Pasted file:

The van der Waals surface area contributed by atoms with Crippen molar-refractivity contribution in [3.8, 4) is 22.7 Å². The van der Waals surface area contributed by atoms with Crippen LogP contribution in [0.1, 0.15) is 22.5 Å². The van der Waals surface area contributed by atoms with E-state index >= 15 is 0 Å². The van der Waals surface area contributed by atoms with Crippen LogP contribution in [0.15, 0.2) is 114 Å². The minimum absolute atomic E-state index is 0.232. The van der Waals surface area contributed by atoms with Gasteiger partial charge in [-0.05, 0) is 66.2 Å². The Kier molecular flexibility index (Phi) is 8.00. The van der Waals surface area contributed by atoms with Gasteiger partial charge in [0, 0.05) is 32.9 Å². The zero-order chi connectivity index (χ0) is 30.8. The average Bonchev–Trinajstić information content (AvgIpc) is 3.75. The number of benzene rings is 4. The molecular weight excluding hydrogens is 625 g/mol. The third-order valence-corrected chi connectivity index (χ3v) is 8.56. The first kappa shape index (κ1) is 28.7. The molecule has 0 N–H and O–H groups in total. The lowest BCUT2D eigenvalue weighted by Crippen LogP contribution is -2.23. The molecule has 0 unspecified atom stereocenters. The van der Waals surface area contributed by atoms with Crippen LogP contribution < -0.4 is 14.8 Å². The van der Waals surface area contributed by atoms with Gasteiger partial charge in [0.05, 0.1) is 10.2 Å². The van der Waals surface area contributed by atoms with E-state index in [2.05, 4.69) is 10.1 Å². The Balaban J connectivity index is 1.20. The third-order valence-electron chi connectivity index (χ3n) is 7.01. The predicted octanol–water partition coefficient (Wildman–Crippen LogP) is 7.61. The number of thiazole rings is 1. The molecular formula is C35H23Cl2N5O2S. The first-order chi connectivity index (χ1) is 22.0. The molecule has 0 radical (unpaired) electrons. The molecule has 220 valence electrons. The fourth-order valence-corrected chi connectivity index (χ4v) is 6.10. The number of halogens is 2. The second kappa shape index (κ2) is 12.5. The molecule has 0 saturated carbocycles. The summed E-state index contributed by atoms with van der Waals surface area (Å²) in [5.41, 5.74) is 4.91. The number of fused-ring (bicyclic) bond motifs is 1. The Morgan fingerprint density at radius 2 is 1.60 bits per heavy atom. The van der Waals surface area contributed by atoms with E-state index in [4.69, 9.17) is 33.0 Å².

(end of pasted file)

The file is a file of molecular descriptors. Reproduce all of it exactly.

The van der Waals surface area contributed by atoms with Crippen molar-refractivity contribution in [3.8, 4) is 22.7 Å². The van der Waals surface area contributed by atoms with Crippen LogP contribution in [0.1, 0.15) is 22.5 Å². The van der Waals surface area contributed by atoms with E-state index >= 15 is 0 Å². The van der Waals surface area contributed by atoms with Crippen LogP contribution in [0.15, 0.2) is 114 Å². The minimum absolute atomic E-state index is 0.232. The van der Waals surface area contributed by atoms with Gasteiger partial charge in [-0.05, 0) is 66.2 Å². The Kier molecular flexibility index (Phi) is 8.00. The van der Waals surface area contributed by atoms with Gasteiger partial charge in [0, 0.05) is 32.9 Å². The zero-order chi connectivity index (χ0) is 30.8. The average Bonchev–Trinajstić information content (AvgIpc) is 3.75. The number of benzene rings is 4. The molecular weight excluding hydrogens is 625 g/mol. The third-order valence-corrected chi connectivity index (χ3v) is 8.56. The first kappa shape index (κ1) is 28.7. The molecule has 0 N–H and O–H groups in total. The lowest BCUT2D eigenvalue weighted by Crippen LogP contribution is -2.23. The molecule has 0 unspecified atom stereocenters. The van der Waals surface area contributed by atoms with Crippen LogP contribution < -0.4 is 14.8 Å². The van der Waals surface area contributed by atoms with Gasteiger partial charge in [0.05, 0.1) is 10.2 Å². The van der Waals surface area contributed by atoms with E-state index in [2.05, 4.69) is 10.1 Å². The Balaban J connectivity index is 1.20. The third-order valence-electron chi connectivity index (χ3n) is 7.01. The predicted octanol–water partition coefficient (Wildman–Crippen LogP) is 7.61. The number of thiazole rings is 1. The molecular formula is C35H23Cl2N5O2S. The first-order chi connectivity index (χ1) is 22.0. The molecule has 0 radical (unpaired) electrons. The molecule has 220 valence electrons. The fourth-order valence-corrected chi connectivity index (χ4v) is 6.10. The number of halogens is 2. The second kappa shape index (κ2) is 12.5. The molecule has 0 saturated carbocycles. The summed E-state index contributed by atoms with van der Waals surface area (Å²) in [5.41, 5.74) is 4.91. The number of fused-ring (bicyclic) bond motifs is 1. The Morgan fingerprint density at radius 2 is 1.60 bits per heavy atom. The van der Waals surface area contributed by atoms with E-state index in [4.69, 9.17) is 33.0 Å².